Approximately two-thirds (69 percent) of sellers accept their agent’s terms without negotiating. And about 1 in 3 sellers negotiate with their agent (31 percent). Of those who do negotiate, 57 percent are successful in changing some or all of the agent’s terms.
As you negotiate, make sure the discount you’re working toward comes out of the listing agent’s portion only. Commission percentages for buyer’s agents must be listed on the MLS, and if you offer a lower-than-average buyer’s agent commission, you may have a harder time attracting a buyer, as their agent will be less inclined to show your home. If your agent tries to pull a fast one and lower the buyer’s agent commission instead of their own, they aren’t an agent you can trust, and this action could be grounds to cancel your agreement with them.
If negotiations to lower the commission percentage are unsuccessful, here are some things you might be able to offer your agent to entice them:
If you’re a whiz at photography and social media, you could offer to handle those aspects of the listing, which takes some tasks off your agent’s plate. If you take this route, make sure to read up on best practices for marketing a home for sale.
Home showing flexibility
The agent may be willing to discount their commission if you’re flexible about showings — meaning either you’re willing to take showings on very short notice or you agree to lockbox showings.
If you’re selling in a hot real estate market and your home is desirable to buyers, the listing agent might be willing to take a lower commission because it will take less effort to find a buyer, and the negotiations may be simpler.
Question 3: What’s your experience in the neighborhood?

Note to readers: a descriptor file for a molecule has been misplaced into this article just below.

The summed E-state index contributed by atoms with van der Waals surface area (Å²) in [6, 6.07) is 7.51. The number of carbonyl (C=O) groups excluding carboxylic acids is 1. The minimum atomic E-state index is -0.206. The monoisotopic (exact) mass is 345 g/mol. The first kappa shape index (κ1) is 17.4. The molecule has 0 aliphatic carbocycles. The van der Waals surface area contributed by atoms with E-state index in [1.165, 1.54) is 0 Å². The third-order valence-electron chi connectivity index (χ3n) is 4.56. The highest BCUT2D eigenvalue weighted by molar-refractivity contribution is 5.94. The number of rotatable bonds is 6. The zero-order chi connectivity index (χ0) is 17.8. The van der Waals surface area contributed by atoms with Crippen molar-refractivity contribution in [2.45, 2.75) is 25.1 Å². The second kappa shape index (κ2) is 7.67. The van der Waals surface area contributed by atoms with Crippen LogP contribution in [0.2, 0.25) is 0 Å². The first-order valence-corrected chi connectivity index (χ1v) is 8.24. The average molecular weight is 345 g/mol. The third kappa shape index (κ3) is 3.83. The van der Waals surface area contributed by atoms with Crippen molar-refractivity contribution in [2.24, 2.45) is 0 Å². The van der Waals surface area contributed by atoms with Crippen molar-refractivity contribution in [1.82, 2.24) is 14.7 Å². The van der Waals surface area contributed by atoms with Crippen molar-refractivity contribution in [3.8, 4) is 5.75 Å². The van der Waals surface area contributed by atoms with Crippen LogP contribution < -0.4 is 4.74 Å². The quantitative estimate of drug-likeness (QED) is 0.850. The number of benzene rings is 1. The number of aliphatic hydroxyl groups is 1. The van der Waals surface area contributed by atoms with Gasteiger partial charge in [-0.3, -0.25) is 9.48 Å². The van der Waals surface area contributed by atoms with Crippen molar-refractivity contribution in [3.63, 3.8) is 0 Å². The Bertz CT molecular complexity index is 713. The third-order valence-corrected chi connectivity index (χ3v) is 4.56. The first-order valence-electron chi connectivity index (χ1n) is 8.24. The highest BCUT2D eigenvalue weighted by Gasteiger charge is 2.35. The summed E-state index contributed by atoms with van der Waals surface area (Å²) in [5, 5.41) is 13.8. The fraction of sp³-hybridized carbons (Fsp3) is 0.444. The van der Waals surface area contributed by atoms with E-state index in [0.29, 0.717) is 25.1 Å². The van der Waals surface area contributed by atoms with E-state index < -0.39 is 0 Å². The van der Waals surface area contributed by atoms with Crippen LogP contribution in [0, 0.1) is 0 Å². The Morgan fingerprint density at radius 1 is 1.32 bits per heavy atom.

Agents can only learn so much from real estate classes. A good agent should have real-life experience in your area. If they’re new to the business, they should be part of a team led by an experienced local agent who can guide them through the sale.
When asking about experience, look for agents who know the neighborhood and its nearby attractions and someone that can demonstrate the perceived market value of certain features of your home.
Ask about list-to-sale price ratio
A list-to-sale price ratio is the percentage of a listing agent’s clients that sell their home at or near their listing price. It gives you insight into an agent’s negotiating skills, and the higher the percentage, the better. For example, your agent might say, “My sellers receive an average of 95 percent of their listing price.”
As part of their listing presentation, an agent should tell you what the average list-to-sale price in your neighborhood is, as this information is available on the MLS. Ideally, their personal ratio should be higher than average, but it should at least be in line with local averages.
If the agent doesn’t have a lot of experience in your specific neighborhood but you’re interested in working with them anyway, ask them for their list-to-sale price ratio and the local average for a part of town they do work in.
Ask about interested buyers
A good agent is well connected in the area, which means they might already have interested buyers lined up. They should also have a good network of other agents that they can promote your listing to.
Question 4: What are your hours?
The correct answer to this question is, “I don’t have hours.” But be reasonable, because your agent has a life outside work too. You should be able to reach your agent for urgent questions by phone during the day and evening hours. Ask them what their policy is if you have to text late at night. When will they get back to you? The sooner the better.
Ask about your point of contact
If you choose to work with a high-producing agent who leads a large team or passes tasks off to team members or assistants, you may not always end up speaking to your agent directly. The downside can be the potential for miscommunication, but generally speaking, agents who have lots of listings are probably successful because they’re good at their job.
Question 5: How do you plan to market the home?
This question is especially important for full-service agents. Every agent has a slightly different strategy for marketing their clients’ homes for sale, so you’ll want to know how your agent plans to find buyers for your home.